WFPC2 11023

WFPC2 CYCLE 15 Standard Darks – part 1

This dark calibration program obtains dark frames every week in order to provide data for the ongoing calibration of the CCD dark current rate, and to monitor and characterize the evolution of hot pixels. Over an extended period these data will also provide a monitor of radiation damage to the CCDs.

WFPC2 11084

Probing the Least Luminous Galaxies in the Local Universe

We propose to obtain deep color-magnitude data of eight new Local Group galaxies which we recently discovered: Andromeda XI, Andromeda XII, and Andromeda XIII {satellites of M31}; Canes Venatici I, Canes Venatici II, Hercules, and Leo IV {satellites of the Milky Way}; and Leo T, a new “free-floating” Local Group dwarf spheroidal with evidence for recent star formation and associated H I gas. These represent the least luminous galaxies known at *any* redshift, and are the only accessible laboratories for studying this extreme regime of galaxy formation. With deep WFPC-2 F606W and F814W pointings at their centers, we will determine whether these objects contain single or multiple age stellar populations, as well as whether these objects display a range of metallicities.

WFPC2/NIC3 11188

First Resolved Imaging of Escaping Lyman Continuum

The emission from star-forming galaxies appears to be responsible for reionization of the universe at z>6. However, the models that attempt to describe the detailed impact of high- redshift galaxies on the surrounding inter-galactic medium {IGM} are strongly dependent upon several uncertain parameters. Perhaps the most uncertain is the fraction of HI-ionizing photons produced by young stars which escape into the IGM. Most attempts to measure this “escape fraction” {f_esc} have produced null results. Recently, a small subset of z~3 Lyman Break Galaxies {LBGs} has been found exhibiting large escape fractions. It remains unclear however, what differentiates them from other LBGs. Several models attempt to explain how such a large fraction of ionizing continuum can escape through the HI and dust in the ISM {eg. “chimneys” created by SNe winds, globular cluster formation, etc.}, each producing unique signatures which can be observed with resolved imaging of the escaping Lyman continuum. We propose a deep, high resolution WFPC2 image of the ionizing continuum {F336W} and the rest-frame 1500 Angstrom continuum {F606W} of five of the six known LBGs with large escape fractions. These LBGs all fit within a single WFPC2 pointing, yielding high observing efficiency. Additionally, they all have z~3.1 or higher, the optimal redshift range for probing the Lyman Continuum region with available WFPC2 filters. These factors make our proposed sample especially suitable for follow- up. With these data we will discern the mechanisms responsible for producing large escape fractions, and therefore gain insight into the process of reionization.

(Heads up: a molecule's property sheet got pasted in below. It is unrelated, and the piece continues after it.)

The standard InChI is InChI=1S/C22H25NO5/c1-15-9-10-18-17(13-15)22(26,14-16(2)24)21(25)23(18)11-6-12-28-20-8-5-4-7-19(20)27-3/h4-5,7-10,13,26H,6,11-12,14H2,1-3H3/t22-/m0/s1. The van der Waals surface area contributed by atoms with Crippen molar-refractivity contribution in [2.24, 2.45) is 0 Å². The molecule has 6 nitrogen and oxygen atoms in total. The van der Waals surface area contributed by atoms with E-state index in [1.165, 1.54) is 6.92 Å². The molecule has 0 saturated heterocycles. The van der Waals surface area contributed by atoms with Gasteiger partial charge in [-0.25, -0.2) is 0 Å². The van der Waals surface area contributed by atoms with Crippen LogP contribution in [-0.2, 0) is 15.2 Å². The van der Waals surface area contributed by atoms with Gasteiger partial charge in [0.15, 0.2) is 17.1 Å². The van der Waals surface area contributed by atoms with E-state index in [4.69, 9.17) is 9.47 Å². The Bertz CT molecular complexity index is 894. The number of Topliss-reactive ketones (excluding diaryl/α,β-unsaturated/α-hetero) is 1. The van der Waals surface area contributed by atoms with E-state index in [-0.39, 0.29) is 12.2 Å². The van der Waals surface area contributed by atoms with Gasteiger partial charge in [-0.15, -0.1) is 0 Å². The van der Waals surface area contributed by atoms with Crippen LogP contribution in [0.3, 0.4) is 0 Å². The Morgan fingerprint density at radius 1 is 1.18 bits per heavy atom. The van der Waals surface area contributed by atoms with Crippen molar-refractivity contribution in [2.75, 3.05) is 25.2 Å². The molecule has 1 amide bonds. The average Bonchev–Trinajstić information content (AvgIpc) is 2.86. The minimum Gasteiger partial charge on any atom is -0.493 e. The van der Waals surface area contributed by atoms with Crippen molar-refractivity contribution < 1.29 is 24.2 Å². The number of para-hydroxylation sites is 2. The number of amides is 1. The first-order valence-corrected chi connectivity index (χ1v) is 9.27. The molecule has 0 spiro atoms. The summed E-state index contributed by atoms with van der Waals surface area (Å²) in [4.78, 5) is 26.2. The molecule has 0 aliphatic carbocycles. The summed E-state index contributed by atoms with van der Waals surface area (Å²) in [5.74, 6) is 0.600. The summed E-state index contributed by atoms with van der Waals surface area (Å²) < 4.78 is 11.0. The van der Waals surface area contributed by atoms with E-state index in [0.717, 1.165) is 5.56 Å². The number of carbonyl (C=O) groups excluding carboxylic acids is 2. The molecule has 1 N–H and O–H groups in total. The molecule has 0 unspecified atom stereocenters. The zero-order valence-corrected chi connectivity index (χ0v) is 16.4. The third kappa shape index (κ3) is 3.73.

Significant Spacecraft Anomalies: (The following are preliminary reports of potential non-nominal performance that will be investigated.)

HSTARS: (None)



                        SCHEDULED      SUCCESSFUL

FGS GSacq                05                  05
FGS REacq                08                  08                     
OBAD with Maneuver       20                  20